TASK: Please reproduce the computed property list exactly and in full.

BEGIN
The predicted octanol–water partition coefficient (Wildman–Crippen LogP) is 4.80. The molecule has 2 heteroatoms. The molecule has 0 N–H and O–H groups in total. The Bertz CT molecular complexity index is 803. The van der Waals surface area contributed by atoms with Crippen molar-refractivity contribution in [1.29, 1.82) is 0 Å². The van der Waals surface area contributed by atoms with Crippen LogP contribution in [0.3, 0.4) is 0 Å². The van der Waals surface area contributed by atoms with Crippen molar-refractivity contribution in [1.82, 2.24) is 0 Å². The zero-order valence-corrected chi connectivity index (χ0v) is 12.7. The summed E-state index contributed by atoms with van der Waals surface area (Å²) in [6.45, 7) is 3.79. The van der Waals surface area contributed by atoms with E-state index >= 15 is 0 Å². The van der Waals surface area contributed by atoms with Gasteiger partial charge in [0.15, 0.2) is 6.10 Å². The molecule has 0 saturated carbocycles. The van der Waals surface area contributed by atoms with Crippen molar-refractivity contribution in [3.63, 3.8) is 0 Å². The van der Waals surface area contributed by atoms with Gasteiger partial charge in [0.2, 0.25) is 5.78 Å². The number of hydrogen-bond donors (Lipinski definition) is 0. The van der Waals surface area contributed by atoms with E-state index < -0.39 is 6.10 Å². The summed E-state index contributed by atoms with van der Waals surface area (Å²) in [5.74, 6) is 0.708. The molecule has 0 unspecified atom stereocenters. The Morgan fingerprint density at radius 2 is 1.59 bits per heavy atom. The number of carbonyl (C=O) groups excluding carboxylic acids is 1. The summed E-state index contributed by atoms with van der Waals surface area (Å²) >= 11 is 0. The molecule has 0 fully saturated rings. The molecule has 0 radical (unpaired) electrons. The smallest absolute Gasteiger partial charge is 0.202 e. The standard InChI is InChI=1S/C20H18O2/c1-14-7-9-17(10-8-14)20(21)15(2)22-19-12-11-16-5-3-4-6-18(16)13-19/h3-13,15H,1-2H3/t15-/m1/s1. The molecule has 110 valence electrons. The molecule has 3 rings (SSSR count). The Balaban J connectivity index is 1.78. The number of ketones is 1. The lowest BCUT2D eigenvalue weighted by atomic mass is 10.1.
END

The predicted octanol–water partition coefficient (Wildman–Crippen LogP) is 4.80. The molecule has 2 heteroatoms. The molecule has 0 N–H and O–H groups in total. The Bertz CT molecular complexity index is 803. The van der Waals surface area contributed by atoms with Crippen molar-refractivity contribution in [1.29, 1.82) is 0 Å². The van der Waals surface area contributed by atoms with Crippen LogP contribution in [0.3, 0.4) is 0 Å². The van der Waals surface area contributed by atoms with Crippen molar-refractivity contribution in [1.82, 2.24) is 0 Å². The zero-order valence-corrected chi connectivity index (χ0v) is 12.7. The summed E-state index contributed by atoms with van der Waals surface area (Å²) in [6.45, 7) is 3.79. The van der Waals surface area contributed by atoms with E-state index >= 15 is 0 Å². The van der Waals surface area contributed by atoms with Gasteiger partial charge in [0.15, 0.2) is 6.10 Å². The molecule has 0 saturated carbocycles. The van der Waals surface area contributed by atoms with Crippen molar-refractivity contribution in [3.63, 3.8) is 0 Å². The van der Waals surface area contributed by atoms with Gasteiger partial charge in [0.2, 0.25) is 5.78 Å². The number of hydrogen-bond donors (Lipinski definition) is 0. The van der Waals surface area contributed by atoms with E-state index < -0.39 is 6.10 Å². The summed E-state index contributed by atoms with van der Waals surface area (Å²) in [5.74, 6) is 0.708. The molecule has 0 unspecified atom stereocenters. The Morgan fingerprint density at radius 2 is 1.59 bits per heavy atom. The number of carbonyl (C=O) groups excluding carboxylic acids is 1. The summed E-state index contributed by atoms with van der Waals surface area (Å²) >= 11 is 0. The molecule has 0 fully saturated rings. The molecule has 0 radical (unpaired) electrons. The smallest absolute Gasteiger partial charge is 0.202 e. The standard InChI is InChI=1S/C20H18O2/c1-14-7-9-17(10-8-14)20(21)15(2)22-19-12-11-16-5-3-4-6-18(16)13-19/h3-13,15H,1-2H3/t15-/m1/s1. The molecule has 110 valence electrons. The molecule has 3 rings (SSSR count). The Balaban J connectivity index is 1.78. The number of ketones is 1. The lowest BCUT2D eigenvalue weighted by atomic mass is 10.1.